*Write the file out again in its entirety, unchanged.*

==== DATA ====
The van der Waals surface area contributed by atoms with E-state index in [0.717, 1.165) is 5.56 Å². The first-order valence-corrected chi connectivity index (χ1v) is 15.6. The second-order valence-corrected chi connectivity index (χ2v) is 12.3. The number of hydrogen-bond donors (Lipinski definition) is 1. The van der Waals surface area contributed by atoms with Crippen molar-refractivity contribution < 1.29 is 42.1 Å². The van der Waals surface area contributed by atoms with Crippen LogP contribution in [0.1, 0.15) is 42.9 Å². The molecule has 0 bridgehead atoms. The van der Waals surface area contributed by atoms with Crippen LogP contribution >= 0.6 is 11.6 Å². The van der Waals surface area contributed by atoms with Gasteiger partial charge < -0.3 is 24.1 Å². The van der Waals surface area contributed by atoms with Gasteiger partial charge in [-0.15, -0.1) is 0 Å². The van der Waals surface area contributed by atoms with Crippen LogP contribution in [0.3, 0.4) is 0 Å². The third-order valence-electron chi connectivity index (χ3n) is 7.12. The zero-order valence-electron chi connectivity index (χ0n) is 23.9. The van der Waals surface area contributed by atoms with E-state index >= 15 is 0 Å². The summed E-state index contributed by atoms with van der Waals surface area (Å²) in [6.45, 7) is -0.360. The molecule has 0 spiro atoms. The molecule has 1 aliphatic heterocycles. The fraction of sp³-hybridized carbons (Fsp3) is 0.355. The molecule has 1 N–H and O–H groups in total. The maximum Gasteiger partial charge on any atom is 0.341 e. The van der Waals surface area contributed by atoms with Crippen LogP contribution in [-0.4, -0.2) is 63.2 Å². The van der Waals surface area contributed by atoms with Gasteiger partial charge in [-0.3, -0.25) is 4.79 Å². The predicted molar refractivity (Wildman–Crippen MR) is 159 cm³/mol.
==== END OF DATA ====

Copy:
The van der Waals surface area contributed by atoms with E-state index in [0.717, 1.165) is 5.56 Å². The first-order valence-corrected chi connectivity index (χ1v) is 15.6. The second-order valence-corrected chi connectivity index (χ2v) is 12.3. The number of hydrogen-bond donors (Lipinski definition) is 1. The van der Waals surface area contributed by atoms with Crippen molar-refractivity contribution < 1.29 is 42.1 Å². The van der Waals surface area contributed by atoms with Crippen LogP contribution in [0.1, 0.15) is 42.9 Å². The molecule has 0 bridgehead atoms. The van der Waals surface area contributed by atoms with Crippen LogP contribution >= 0.6 is 11.6 Å². The van der Waals surface area contributed by atoms with Gasteiger partial charge < -0.3 is 24.1 Å². The van der Waals surface area contributed by atoms with Gasteiger partial charge in [-0.15, -0.1) is 0 Å². The van der Waals surface area contributed by atoms with Crippen LogP contribution in [0.3, 0.4) is 0 Å². The third-order valence-electron chi connectivity index (χ3n) is 7.12. The zero-order valence-electron chi connectivity index (χ0n) is 23.9. The van der Waals surface area contributed by atoms with E-state index >= 15 is 0 Å². The summed E-state index contributed by atoms with van der Waals surface area (Å²) in [6.45, 7) is -0.360. The molecule has 0 spiro atoms. The molecule has 1 aliphatic heterocycles. The fraction of sp³-hybridized carbons (Fsp3) is 0.355. The molecule has 1 N–H and O–H groups in total. The maximum Gasteiger partial charge on any atom is 0.341 e. The van der Waals surface area contributed by atoms with Crippen LogP contribution in [-0.4, -0.2) is 63.2 Å². The van der Waals surface area contributed by atoms with Gasteiger partial charge in [-0.3, -0.25) is 4.79 Å². The predicted molar refractivity (Wildman–Crippen MR) is 159 cm³/mol.